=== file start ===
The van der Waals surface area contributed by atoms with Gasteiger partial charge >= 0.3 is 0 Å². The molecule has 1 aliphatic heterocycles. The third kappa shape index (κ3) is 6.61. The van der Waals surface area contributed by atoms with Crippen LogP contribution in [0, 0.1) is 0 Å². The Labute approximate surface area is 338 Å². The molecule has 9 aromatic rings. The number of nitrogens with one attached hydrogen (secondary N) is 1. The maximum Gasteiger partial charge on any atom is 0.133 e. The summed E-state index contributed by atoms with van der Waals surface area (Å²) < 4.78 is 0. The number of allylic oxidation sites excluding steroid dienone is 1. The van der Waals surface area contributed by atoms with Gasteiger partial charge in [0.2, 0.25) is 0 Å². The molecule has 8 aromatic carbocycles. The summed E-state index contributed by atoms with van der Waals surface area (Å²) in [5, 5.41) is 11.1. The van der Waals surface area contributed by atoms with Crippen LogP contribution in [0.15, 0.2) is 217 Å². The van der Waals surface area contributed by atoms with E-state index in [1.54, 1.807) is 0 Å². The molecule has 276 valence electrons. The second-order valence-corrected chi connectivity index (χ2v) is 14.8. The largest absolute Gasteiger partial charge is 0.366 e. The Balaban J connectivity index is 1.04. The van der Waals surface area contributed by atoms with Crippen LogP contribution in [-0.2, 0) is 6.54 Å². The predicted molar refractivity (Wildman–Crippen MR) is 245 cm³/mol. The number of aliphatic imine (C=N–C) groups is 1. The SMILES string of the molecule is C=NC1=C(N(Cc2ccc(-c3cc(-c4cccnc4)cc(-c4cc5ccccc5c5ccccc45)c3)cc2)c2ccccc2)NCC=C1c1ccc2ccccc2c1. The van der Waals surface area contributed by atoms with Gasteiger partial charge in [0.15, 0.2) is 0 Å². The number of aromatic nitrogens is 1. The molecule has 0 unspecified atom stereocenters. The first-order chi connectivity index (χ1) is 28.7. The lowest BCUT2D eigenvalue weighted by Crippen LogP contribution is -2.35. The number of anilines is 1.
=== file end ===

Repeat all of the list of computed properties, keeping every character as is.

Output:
The van der Waals surface area contributed by atoms with Gasteiger partial charge >= 0.3 is 0 Å². The molecule has 1 aliphatic heterocycles. The third kappa shape index (κ3) is 6.61. The van der Waals surface area contributed by atoms with Crippen LogP contribution in [0, 0.1) is 0 Å². The Labute approximate surface area is 338 Å². The molecule has 9 aromatic rings. The number of nitrogens with one attached hydrogen (secondary N) is 1. The maximum Gasteiger partial charge on any atom is 0.133 e. The summed E-state index contributed by atoms with van der Waals surface area (Å²) < 4.78 is 0. The number of allylic oxidation sites excluding steroid dienone is 1. The van der Waals surface area contributed by atoms with Gasteiger partial charge in [0.2, 0.25) is 0 Å². The molecule has 8 aromatic carbocycles. The summed E-state index contributed by atoms with van der Waals surface area (Å²) in [5, 5.41) is 11.1. The van der Waals surface area contributed by atoms with Crippen LogP contribution in [0.15, 0.2) is 217 Å². The van der Waals surface area contributed by atoms with E-state index in [1.54, 1.807) is 0 Å². The molecule has 276 valence electrons. The second-order valence-corrected chi connectivity index (χ2v) is 14.8. The largest absolute Gasteiger partial charge is 0.366 e. The Balaban J connectivity index is 1.04. The van der Waals surface area contributed by atoms with Crippen LogP contribution in [-0.2, 0) is 6.54 Å². The predicted molar refractivity (Wildman–Crippen MR) is 245 cm³/mol. The number of aliphatic imine (C=N–C) groups is 1. The SMILES string of the molecule is C=NC1=C(N(Cc2ccc(-c3cc(-c4cccnc4)cc(-c4cc5ccccc5c5ccccc45)c3)cc2)c2ccccc2)NCC=C1c1ccc2ccccc2c1. The van der Waals surface area contributed by atoms with Gasteiger partial charge in [0.15, 0.2) is 0 Å². The number of aromatic nitrogens is 1. The molecule has 0 unspecified atom stereocenters. The first-order chi connectivity index (χ1) is 28.7. The lowest BCUT2D eigenvalue weighted by Crippen LogP contribution is -2.35. The number of anilines is 1.